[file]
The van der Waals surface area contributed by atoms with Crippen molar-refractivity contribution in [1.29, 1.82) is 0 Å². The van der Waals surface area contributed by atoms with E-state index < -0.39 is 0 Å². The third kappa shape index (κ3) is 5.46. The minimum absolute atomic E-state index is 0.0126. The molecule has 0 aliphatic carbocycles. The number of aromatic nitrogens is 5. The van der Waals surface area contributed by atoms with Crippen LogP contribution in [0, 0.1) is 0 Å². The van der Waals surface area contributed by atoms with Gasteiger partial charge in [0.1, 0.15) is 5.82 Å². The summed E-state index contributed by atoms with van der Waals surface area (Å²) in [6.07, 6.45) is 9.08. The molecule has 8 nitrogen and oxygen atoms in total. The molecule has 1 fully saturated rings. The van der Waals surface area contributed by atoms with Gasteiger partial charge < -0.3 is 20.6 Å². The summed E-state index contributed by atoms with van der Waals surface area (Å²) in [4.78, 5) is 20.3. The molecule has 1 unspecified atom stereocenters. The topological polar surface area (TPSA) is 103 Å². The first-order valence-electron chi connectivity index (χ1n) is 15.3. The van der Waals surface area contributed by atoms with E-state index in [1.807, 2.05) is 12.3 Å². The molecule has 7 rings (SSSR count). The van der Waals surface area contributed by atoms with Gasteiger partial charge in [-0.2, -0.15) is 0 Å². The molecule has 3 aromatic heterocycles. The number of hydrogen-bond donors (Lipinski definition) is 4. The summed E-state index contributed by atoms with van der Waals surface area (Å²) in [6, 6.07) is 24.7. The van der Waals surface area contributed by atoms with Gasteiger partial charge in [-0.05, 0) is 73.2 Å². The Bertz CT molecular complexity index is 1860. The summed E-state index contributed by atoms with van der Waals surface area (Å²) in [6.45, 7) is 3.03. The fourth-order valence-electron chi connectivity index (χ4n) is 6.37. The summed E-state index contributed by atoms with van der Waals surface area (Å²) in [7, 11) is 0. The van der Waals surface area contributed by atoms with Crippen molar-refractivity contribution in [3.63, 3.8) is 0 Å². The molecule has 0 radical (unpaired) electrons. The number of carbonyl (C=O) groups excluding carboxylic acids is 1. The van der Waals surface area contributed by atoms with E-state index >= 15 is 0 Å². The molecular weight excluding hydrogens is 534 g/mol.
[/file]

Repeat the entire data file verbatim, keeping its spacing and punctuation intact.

The van der Waals surface area contributed by atoms with Crippen molar-refractivity contribution in [1.29, 1.82) is 0 Å². The van der Waals surface area contributed by atoms with E-state index < -0.39 is 0 Å². The third kappa shape index (κ3) is 5.46. The minimum absolute atomic E-state index is 0.0126. The molecule has 0 aliphatic carbocycles. The number of aromatic nitrogens is 5. The van der Waals surface area contributed by atoms with Crippen LogP contribution in [0, 0.1) is 0 Å². The van der Waals surface area contributed by atoms with Gasteiger partial charge in [0.1, 0.15) is 5.82 Å². The summed E-state index contributed by atoms with van der Waals surface area (Å²) in [6.07, 6.45) is 9.08. The molecule has 8 nitrogen and oxygen atoms in total. The molecule has 1 fully saturated rings. The van der Waals surface area contributed by atoms with Gasteiger partial charge < -0.3 is 20.6 Å². The summed E-state index contributed by atoms with van der Waals surface area (Å²) in [4.78, 5) is 20.3. The molecule has 1 unspecified atom stereocenters. The topological polar surface area (TPSA) is 103 Å². The first-order valence-electron chi connectivity index (χ1n) is 15.3. The van der Waals surface area contributed by atoms with E-state index in [1.807, 2.05) is 12.3 Å². The molecule has 7 rings (SSSR count). The van der Waals surface area contributed by atoms with Gasteiger partial charge in [-0.2, -0.15) is 0 Å². The molecule has 3 aromatic heterocycles. The number of hydrogen-bond donors (Lipinski definition) is 4. The summed E-state index contributed by atoms with van der Waals surface area (Å²) in [6, 6.07) is 24.7. The van der Waals surface area contributed by atoms with Gasteiger partial charge in [-0.05, 0) is 73.2 Å². The Bertz CT molecular complexity index is 1860. The summed E-state index contributed by atoms with van der Waals surface area (Å²) in [6.45, 7) is 3.03. The fourth-order valence-electron chi connectivity index (χ4n) is 6.37. The summed E-state index contributed by atoms with van der Waals surface area (Å²) in [7, 11) is 0. The van der Waals surface area contributed by atoms with Crippen molar-refractivity contribution in [3.63, 3.8) is 0 Å². The molecule has 0 radical (unpaired) electrons. The number of carbonyl (C=O) groups excluding carboxylic acids is 1. The van der Waals surface area contributed by atoms with E-state index >= 15 is 0 Å². The molecular weight excluding hydrogens is 534 g/mol.